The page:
Pre Money Valuation Matters2

PRE-MONEY VALUATION

Pre Money Valuation Matters2

HOW MUCH IS YOUR COMPANY WORTH?

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5+1 VALUATION METHODS

HOW DOES IT WORK?

Our pre-money methodology is the result of the weighted average of different valuation systems. The use of several methods is a best practice in company valuation, as looking at the business from different perspectives results in a more comprehensive and reliable view.

OUR QUALITATIVE APPROACH

We have streamlined and standardised our methods, especially when tackling the more subjective and qualitative aspects of valuing a company. We do this through a set of questions that we ask each and every start-up. Our Questionnaire, groups all the qualitative factors that will influence both the Scorecard and the Checklist Methods.

You can download our Qualitative Questionnaire here

THE SCORECARD METHOD

The scorecard method was conceived by William H. Payne of Ohio TechAngels group when he faced the decade old question on how to value early-stage businesses. The valuation of the company depends on how its characteristics differ from the average of comparable companies. Different markets and different ecosystems have different levels of valuations, and this method takes into account different geographic benchmarks. The qualitative traits of each start-up are divided in 6 criteria and then they are given a score, in percentage, according to whether they are better or worse than the average company.

DEFAULTS WEIGHTS OF THE CRITERIA

  • Quality of the core team: 30%
  • Quality of the idea: 20%
  • Product roll-out and IP protection: 15%
  • Strategic relationships: 15%
  • Operating stage: 20%

THE CHECKLIST METHOD

DEFAULTS WEIGHTS OF THE CRITERIA

  • Quality of the core team: 30%
  • Quality of the idea: 20%
  • Product roll-out and IP protection: 15%
  • Strategic relationships: 15%
  • Operating stage: 20%

The creator of this method is David W. Berkus, one of the most prominent Californian angel investor and venture capitalist. The checklist method uses building blocks that sum up to a maximum pre-money valuation. This maximum is composed by 5 different criteria that are weighted differently according to their importance. The company is awarded portions of these maximum criteria valuations according to how close its qualitative traits are to the most desirable ones. These values are then compared to the benchmark valuation in the analysed market.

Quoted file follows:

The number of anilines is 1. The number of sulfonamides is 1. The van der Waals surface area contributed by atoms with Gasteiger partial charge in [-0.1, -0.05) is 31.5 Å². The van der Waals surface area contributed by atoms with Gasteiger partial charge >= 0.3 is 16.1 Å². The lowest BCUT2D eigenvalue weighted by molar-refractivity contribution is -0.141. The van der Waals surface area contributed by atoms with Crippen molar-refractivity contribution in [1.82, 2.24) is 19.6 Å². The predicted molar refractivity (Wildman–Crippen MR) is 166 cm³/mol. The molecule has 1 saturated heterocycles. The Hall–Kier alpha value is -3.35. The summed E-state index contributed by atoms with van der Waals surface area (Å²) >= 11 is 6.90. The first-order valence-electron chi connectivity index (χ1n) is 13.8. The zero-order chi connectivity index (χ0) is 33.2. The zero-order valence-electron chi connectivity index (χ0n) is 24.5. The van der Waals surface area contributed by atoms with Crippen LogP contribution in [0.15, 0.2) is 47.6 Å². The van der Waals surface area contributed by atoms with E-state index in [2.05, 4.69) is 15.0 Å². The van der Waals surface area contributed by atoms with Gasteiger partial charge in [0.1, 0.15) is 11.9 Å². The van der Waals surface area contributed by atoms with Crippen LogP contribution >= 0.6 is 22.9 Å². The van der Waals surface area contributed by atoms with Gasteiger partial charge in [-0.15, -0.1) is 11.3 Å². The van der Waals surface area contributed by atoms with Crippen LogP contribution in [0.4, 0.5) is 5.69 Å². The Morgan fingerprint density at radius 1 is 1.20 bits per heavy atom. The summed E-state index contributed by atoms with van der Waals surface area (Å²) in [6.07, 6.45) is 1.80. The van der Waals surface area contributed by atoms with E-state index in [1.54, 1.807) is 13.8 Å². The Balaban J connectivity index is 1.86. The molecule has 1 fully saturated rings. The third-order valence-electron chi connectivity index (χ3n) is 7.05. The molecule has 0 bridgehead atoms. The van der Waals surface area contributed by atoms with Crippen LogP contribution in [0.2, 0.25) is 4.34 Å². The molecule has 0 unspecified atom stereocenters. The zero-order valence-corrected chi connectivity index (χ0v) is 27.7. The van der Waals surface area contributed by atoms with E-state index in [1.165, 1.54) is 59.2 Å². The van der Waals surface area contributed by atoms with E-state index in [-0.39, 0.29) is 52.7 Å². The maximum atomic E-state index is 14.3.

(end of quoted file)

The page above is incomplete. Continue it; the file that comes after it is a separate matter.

THE VC METHOD

The Venture Capital method, or VC method, is one of the most common approaches when valuing early stage companies. How this works is by figuring out the return that an investor wants, in order to deploy cash into the business. The company will have a valuation that is therefore consistent with a predetermined return at the exit. The potential exit value is derived from the specific EV/EBITDA multiple of the benchmarked market. The final valuation equals this exit value discounted by a required return on investment (ROI). This depends on a number of factors, including the startup’s stage of development, as well as the kind of investors that might invest in the company.

THE DCF METHODS

The Discounted Cash Flows technique involves deriving the value of a business by calculating the present value of its expected future cash flows. Projected cash flows, inferred from the Business Plan, are used for the five years ahead while the Terminal Value is adopted for the remaining foreseeable future. In this sense, the value of the company is the sum of the enterprise value, calculated on the 5 years cash flow, and the residual amount of its terminal value. Both these values are discounted in order to equalise their value to today’s real value. The DCF model calculates the present value of the business future cash flows.

WITH LONG TERM GROWTH (LTG)

The DCF with Long Term Growth assumes the cash flows beyond the projected ones will grow forever at a constant rate based on the industry and computes the Terminal Value accordingly.